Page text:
Progressive Lessons from Cherry Hill Fire Commissioner Election

Statewide progressives can be forgiven for not having followed the Cherry Hill Fire Commissioner election last week. It was a tiny race, non-partisan, off-cycle, and limited to one community. It was also the latest effort by the South Jersey and Camden County Progressive Democrats to break into office. Susan Druckenbrod who ran as a progressive candidate, lost by 131 votes in a turnout that was higher than previous years and dominated by vote-by-mail ballots (results below are before the counting of the remaining provisional ballots). The race, while small, shows the important of some of the structural challenges that progressives in Camden County will have to overcome to win elections. I asked candidate Susan Druckenbrod about the race. She described it as “a smart, fast campaign. Kept it positive. Did not FB argue with fire supporters. And we had 10 people helping. Making contacts through social circles, email, calls, flyers, church friends, neighborhood friends, progressive friends.”

She spoke of a familiar cocktail: a dedicated volunteer base, a sophisticated online push, and grassroots efforts through progressive circles. That cocktail is similar to the 2017 primary in which Camden County Progressives (including Druckenbrod) ran a slate for county committee. The results were similar too; in that race, progressives received 37% of the vote; in this race, Druckenbrod received 39% of the vote.

These results point to several take-aways and challenges for South Jersey progressives in upcoming elections:

  1. We talk a lot about “the line” here at Blue Jersey. It’s a major issue in South Jersey as well, as progressives have focused on ensuring good ballot placement and tried to avoid being in “ballot Siberia”. But this race was nonpartisan. Interestingly, this race provides evidence that “the line” is important not just for giving voters clear signals to vote for party-approved candidates, but that part of its value is in consolidating the vote. In this race, 39% was close to winning. In the 2017 primary, 37% was not.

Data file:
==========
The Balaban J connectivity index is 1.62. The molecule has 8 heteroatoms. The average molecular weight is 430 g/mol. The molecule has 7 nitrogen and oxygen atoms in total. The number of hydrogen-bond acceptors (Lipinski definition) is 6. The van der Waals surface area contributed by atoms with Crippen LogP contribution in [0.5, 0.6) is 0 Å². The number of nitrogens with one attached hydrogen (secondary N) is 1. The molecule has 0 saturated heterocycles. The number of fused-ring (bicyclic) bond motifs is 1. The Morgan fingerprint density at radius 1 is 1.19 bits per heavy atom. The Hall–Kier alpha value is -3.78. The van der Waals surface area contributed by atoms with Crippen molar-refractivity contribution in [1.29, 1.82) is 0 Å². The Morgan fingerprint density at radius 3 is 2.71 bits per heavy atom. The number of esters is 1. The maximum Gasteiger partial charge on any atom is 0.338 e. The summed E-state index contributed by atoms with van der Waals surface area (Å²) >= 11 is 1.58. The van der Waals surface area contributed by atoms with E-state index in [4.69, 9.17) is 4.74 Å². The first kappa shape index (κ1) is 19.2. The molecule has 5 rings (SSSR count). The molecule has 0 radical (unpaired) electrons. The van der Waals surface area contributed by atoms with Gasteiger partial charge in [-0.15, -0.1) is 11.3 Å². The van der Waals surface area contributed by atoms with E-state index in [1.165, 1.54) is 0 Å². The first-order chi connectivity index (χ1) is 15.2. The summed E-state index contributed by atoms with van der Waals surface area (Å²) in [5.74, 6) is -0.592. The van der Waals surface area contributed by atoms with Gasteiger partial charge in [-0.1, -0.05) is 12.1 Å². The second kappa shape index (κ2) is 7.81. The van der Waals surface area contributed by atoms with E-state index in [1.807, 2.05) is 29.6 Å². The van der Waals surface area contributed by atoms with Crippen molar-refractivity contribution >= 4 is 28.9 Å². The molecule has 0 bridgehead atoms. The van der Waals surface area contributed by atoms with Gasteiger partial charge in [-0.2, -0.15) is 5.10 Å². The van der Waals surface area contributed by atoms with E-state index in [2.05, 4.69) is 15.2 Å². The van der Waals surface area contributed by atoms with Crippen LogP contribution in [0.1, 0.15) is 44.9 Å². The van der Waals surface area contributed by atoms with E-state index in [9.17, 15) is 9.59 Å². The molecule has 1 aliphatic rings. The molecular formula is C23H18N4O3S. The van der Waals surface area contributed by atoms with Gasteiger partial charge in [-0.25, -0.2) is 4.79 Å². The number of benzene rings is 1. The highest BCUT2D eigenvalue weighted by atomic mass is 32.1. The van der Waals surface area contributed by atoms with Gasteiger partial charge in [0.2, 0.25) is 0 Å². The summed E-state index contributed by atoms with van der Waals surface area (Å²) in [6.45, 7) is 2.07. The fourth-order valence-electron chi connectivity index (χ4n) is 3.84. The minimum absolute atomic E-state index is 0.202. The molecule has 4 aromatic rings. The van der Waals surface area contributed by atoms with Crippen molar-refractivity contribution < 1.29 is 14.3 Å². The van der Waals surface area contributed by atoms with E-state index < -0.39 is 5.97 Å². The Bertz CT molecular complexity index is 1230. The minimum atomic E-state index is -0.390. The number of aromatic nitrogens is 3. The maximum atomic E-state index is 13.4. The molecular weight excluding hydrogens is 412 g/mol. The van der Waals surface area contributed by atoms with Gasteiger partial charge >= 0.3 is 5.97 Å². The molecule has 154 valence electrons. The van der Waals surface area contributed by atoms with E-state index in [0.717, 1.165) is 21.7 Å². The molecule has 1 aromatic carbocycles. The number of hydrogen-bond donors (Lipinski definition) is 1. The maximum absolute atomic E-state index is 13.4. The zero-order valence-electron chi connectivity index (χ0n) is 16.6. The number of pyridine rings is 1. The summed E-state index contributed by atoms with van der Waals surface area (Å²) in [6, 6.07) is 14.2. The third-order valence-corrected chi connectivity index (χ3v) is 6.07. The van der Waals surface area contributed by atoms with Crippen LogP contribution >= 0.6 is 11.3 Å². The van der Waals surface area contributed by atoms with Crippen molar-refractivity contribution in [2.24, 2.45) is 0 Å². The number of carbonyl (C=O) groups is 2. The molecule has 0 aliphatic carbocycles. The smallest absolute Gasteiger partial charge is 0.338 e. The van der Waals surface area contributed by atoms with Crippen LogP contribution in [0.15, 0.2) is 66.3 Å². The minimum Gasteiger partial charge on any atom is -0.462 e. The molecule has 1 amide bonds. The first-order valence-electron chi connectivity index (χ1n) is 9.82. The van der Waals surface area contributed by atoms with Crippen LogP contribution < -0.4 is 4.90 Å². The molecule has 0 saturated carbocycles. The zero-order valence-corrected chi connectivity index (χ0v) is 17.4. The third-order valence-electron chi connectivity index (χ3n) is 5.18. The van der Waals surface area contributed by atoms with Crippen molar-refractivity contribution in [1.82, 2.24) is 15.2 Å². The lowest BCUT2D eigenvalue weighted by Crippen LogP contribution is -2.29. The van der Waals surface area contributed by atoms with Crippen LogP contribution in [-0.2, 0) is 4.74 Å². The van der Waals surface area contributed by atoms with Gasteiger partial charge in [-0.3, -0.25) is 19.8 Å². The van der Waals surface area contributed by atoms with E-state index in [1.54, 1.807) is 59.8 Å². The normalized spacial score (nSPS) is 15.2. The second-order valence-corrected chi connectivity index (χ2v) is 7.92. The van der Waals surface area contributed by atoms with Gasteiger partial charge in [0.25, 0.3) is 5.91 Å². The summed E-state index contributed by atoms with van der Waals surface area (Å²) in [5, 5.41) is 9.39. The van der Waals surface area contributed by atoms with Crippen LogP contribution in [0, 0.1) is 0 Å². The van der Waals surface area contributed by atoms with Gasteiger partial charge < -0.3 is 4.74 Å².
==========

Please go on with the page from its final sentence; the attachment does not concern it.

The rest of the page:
2. Vote-by-Mail is going to continue to play a key organizing role in future low-turnout elections. Here it was a shockingly high percentage of the vote (82%). Local organizers were frustrated at the clerk’s slow response to requests for vote-by-mail information, and the refusal to post that information online despite assurances to the contrary. Keeping that information from the public makes it much harder for progressive groups to target likely voters in low-turnout elections. There are a host of small ways (beyond the structure of the ballot) that grassroots campaigns face similar uphill climbs, and these types of advantages for incumbents add up over the course of a campaign.
  3. The similarity in the final percentages of the fire commissioner race (39%), the county committee race (37%) and even Alex Law’s race for Congress in NJ1 (35%) is starting to support a thorny hypothesis. It may be the case that there is a cap on grassroots campaigns run without professional infrastructure or serious fundraising. There’s been a serious local debate about how to widen that coalition, and whether the best strategy is to attempt to pick up independents or even Republicans unhappy with current Democrats, or whether to embrace some more visible version of progressivism that attempts to tap into national progressive energy (and resources) and professionalize. These strategies may not be mutually exclusive, but my instinct is that they imply quite different directions for local campaigns.

 

Comment (1)

  1. Anne Dean Mackintosh

    I like the way you quickly analyze what happened and then look at reasons the count wasn’t higher and then plan positive ways to continue your efforts. You ran a campaign to be proud of!

    Reply

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